BTW have you considered predreadnoughts? Did you know that the battleship Mikasa is within 5% of dozens of predreadnought battleships from many different nations, and is already CAD modeled and ready for printing as a Big Gun battleship? There is also very nice printable CAD model of the Deutschland predread, which is also Big Gun legal and not too hard to arm. Just food for thought...
     
  8. Radioman

    Radioman Active Member

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    OK now! I have read this thread and now am confused. I am building the Deutschland. I have joined the Port Polar Bear club, so is the fast gun or big gun. I thought it is fast gun. Am I correct in this?
     
  9. JustinScott

    JustinScott Well-Known Member

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    I’m not sure about polar bear club. If you read your rules, and they allow for cannon calibers greater than BBs, then you are (probably) playing Big Gun.
     
  10. Kevin P.

    Kevin P. Well-Known Member

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    PBB is an IRCWCC club. IRCWCC is the primary and largest fast gun club in the hobby
     
  11. JustinScott

    JustinScott Well-Known Member

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    A lot of good info here. Ive re-read it a bunch of times. So I’ll lock in the pocket battleships as one of the ships.

    I’m really disappointed that USN doesn’t have any good choices. I think I need something American, especially here in Texas. Are there really NO good American options?
     
  12. Commodore

    Commodore Well-Known Member

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    Eh, pay no attention to me, I was just being selfish. Realistically, I should probably get that wooden Lutzow I picked up from the PPB guys a bit back together. It would make a good bote. That, and I should probably finish remixing and printing that convoy ship thingie.
     
  13. Z Boat

    Z Boat Well-Known Member

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    Not any I have seen in combat, plus you could arm a BB for the same cost. I have seen a Pocket sink an Iowa, not a common sight. I have both ships Katori mentioned and Mogami is very fast and better for a novice captain and the Pocket requires the captain to pay attention and keep out of trouble but has great firepower. But you should build what you like.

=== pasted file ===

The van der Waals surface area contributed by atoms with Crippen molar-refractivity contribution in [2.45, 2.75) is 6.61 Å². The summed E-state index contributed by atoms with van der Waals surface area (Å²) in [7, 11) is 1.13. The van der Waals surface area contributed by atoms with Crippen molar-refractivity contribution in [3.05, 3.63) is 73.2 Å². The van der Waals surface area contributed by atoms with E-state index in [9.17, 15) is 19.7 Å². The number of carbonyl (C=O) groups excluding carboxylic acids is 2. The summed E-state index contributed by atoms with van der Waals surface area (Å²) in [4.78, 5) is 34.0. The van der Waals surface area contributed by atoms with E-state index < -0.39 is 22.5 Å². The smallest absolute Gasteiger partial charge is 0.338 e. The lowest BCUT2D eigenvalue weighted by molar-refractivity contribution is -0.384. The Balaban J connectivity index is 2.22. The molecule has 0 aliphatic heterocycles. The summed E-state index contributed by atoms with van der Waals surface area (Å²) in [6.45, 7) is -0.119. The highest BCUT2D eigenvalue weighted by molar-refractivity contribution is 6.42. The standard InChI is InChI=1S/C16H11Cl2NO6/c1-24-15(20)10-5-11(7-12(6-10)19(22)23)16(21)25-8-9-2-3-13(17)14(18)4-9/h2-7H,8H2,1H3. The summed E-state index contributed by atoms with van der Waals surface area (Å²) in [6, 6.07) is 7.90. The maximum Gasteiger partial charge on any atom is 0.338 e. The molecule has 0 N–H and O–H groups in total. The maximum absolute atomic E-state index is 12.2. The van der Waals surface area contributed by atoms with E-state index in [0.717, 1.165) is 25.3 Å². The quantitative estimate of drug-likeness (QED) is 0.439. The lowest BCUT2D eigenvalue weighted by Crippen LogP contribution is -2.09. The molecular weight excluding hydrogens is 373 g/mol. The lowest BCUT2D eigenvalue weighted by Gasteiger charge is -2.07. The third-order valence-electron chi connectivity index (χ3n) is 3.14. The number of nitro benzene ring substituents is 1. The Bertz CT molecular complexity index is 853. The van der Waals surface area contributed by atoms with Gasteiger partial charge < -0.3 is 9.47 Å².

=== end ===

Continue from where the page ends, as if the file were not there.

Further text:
14. Kotori87

    Kotori87 Well-Known Member

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    The American heavy cruisers can be good, largely depending on how reliable the cannons are. Nine to twelve 3/16" rounds per volley is a lot of volleys, plus they are allowed to fire much faster than larger battleship-caliber guns. The smaller rounds struggle to penetrate heavy armor below the waterline, but they'll do just fine against unarmored targets and above the waterline on armored targets. You have to remember your limitations though, and retreating isn't always an option. And most importantly, the cannons HAVE to work well. One round per barrel per trigger pull, at a consistent strong velocity, every time. It took me six months and a number of prototypes before I was satisfied with the performance of my Mikasa cannons. While you can probably copy the basic design features, you would still need to modify it from twin to triple, change caliber, and significantly change the accumulator. That's a lot of effort to get a ship that will never go toe-to-toe with a battleship. Then again, the pocket battleship is similar in that regard. It cannot win against a battleship of similar build quality. The big advantage it has over the American cruisers is fewer guns in a larger size. As a result, it tends to be simpler and more reliable. But if a Deutschland and an American CA of similar quality face off, it could go either way. The German has better underwater penetration with those bigger guns, but the American has rate of fire plus speed to control the engagement.

    Of the American CAs, I rather like the New Orleans class the most. It is much more cruiser-ish than the others. It is just as fast as the others but shorter, and therefore more maneuverable. Since you won't be running away from fast battleships like Scharnhorst and Iowa, that maneuverability will be important. It's also easier to fit in your car or on a 3d-printer bed. Deck steps aside, it's a relatively simple hull shape which should be simple to CAD model and sheet. Laying out the propulsion around that rear turret will be tricky, but I've seen one built before so I know it is possible. I probably wouldn't even make the rear turret rotate. Not only is it mechanically simpler, it also lets you rotate the front cannons through a full 270 degree arc without breaking your brain. Due to limited centerline length, you would have to use a tandem cannon (one accumulator, two rotating magazines) for the front. It's a less gas-efficient design, but the space savings is worth it in this case. The larger cruisers like the Wichita do have more internal space, but at that point you're better off building a battleship.